I have data for which I would like to take the log transformation before doing OLS. The data include zeros. Thus, I want to do a log(x + c). I know a traditional c to choose is 1. I am wondering whether there is a way to have the data choose c such that there would be no skew anymore using features like the sample mean or variance? Is there a formaula?

  • 5
    $\begingroup$ The question is good, but it is predicated on several misunderstandings. The first is that removing the skewness in the values is desirable for OLS. It is not: the objective would be to reduce the skewness of the OLS residuals, not of the data themselves. The second misunderstanding is that taking a logarithm is a good approach to analyzing data that include zeros. It might or might not be, depending on how those zeros arise. (This question has been addressed in several past threads.) Yes, of course there is a formula to find such a $c$--but applying it may make things worse, not better. $\endgroup$ – whuber Oct 28 '12 at 15:05
  • $\begingroup$ Yes, log might not be the best approach, but I am going to go with it. What is the formula? $\endgroup$ – user1690130 Oct 28 '12 at 15:13
  • $\begingroup$ I posted a separate answer providing the formula and software to implement it. $\endgroup$ – whuber Oct 29 '12 at 10:51

Because the intention is to do OLS, the choice of $c$ should be made in this context.

In general, we ought to fit $c$ simultaneously with the rest of the regression. A quick and dirty way to do this recognizes that the regression $R^2$ is proportional to the log likelihood, so we could seek a value of $c$ that maximizes $R^2$.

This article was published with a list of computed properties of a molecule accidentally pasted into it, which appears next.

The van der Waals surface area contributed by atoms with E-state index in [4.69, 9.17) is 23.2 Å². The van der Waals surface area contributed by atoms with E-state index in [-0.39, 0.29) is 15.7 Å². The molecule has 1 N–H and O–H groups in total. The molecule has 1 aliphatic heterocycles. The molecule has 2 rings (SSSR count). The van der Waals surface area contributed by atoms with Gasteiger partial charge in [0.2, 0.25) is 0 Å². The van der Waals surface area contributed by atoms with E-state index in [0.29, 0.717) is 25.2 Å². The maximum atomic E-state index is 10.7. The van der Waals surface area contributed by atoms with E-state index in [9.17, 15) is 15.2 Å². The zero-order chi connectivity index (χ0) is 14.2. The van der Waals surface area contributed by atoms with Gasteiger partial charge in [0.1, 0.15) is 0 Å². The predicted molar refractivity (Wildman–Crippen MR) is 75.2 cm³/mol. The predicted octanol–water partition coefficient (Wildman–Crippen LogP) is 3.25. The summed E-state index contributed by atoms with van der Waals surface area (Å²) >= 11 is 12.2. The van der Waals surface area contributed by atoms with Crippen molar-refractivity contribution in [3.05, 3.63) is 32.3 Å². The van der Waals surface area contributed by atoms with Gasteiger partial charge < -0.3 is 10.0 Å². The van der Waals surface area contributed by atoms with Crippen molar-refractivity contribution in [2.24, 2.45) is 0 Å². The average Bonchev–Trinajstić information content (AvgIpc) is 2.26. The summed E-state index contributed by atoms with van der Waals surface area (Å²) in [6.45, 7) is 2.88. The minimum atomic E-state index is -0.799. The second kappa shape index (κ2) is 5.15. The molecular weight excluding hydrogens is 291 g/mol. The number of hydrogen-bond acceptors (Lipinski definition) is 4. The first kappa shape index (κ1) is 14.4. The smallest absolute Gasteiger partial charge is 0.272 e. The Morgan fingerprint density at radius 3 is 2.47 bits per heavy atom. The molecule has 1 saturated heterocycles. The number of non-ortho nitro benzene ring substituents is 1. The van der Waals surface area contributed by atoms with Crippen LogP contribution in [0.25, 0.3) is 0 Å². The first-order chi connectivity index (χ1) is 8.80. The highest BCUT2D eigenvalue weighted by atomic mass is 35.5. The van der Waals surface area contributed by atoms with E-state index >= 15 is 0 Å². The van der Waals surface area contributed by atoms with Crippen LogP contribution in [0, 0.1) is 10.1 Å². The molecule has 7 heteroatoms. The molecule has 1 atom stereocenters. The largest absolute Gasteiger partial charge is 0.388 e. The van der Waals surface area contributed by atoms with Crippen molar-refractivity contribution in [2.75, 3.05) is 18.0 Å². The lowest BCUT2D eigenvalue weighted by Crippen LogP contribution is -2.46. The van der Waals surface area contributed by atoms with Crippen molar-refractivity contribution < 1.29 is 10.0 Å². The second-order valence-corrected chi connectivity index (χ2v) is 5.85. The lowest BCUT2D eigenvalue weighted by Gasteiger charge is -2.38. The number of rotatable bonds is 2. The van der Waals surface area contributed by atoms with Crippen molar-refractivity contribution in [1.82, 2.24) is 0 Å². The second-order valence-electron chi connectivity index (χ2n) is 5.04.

This is a special example of the problem of choosing among a parameterized family of transformations $y \to f(y; \theta)$ to achieve the best possible fit of $y$ to explanatory values $x$. This can be solved in R rather simply and directly:

xform <- function(f, theta, x, y, ...) {
  g <- function(theta) -summary(lm(f(y, theta) ~ x))$r.squared
  nlm(g, theta, ...)

(I am glossing over a somewhat delicate matter of choosing good starting values for the parameter: it is possible to obtain bad solutions with nlm otherwise. Standard methods of exploratory data analysis will produce decent starting values, but that's a subject for another day.)

As an example of the use of xform, let's generate some highly skewed data for $y$ for which the "started logarithm" $\log(y+c)$ will produce an unskewed distribution:

y <- sort(exp(rnorm(32, 4, 1))) + 100

Evidently $\log(y-100)$ is drawn iid from a Normal distribution.

I will apply xform to three choices of $x$:

  1. Values from which $y$ differs by additive, homoscedastic residuals. In this case it would be a mistake to take the logarithm of $y$: it is a grossly incorrect model of the relationship between $x$ and $y$.

  2. Values from which $y$ differs by multiplicative lognormal residuals (more or less). In this case, taking the logarithm of $y$ is a good idea because it leads to a model for which OLS regression is appropriate.

  3. Constant values of $x$, so that in effect we are looking at $y$ outside of the regression context altogether.

In cases (1) and (2) I will plot the histogram of $y$ (to show it is highly skewed), the scatterplot of $y$ against $x$ (to exhibit the data), and the scatterplot of the transformed $y$ against $x$ with the OLS line superimposed, to see the result of the transformation. In the third case those scatterplots are meaningless, so I only report the value of $c$ found by xform.


y <- sort(exp(rnorm(32, 4, 1))) + 100
x <- y - rnorm(length(y), 0, 50)
const <- xform(function(y,c) log(y+c), 1-min(y), x, y)$estimate
plot(x, log(y + const), ylab=sprintf("log(y + %0.1f)", const))
abline(coef(fit1<-lm(log(y+const)~x)), col="Gray")

x <- log((1:length(y) + rnorm(length(y), 10, 3)))
const <- xform(function(y,c) log(y+c), 1-min(y), x, y)$estimate
plot(x, log(y + const), ylab=sprintf("log(y + %0.1f)", const))
abline(coef(fit2<-lm(log(y+const)~x)), col="Gray")

x <- rep(1, length(y))
const <- xform(function(y,c) log(y+c), 1-min(y), x, y)$estimate


The top row is the first case and the second row of plots are for the second case.

Please observe:

  • The $y$ values are identical in all three instances.

  • The $y$ values are constructed from a model in which $c=-100$.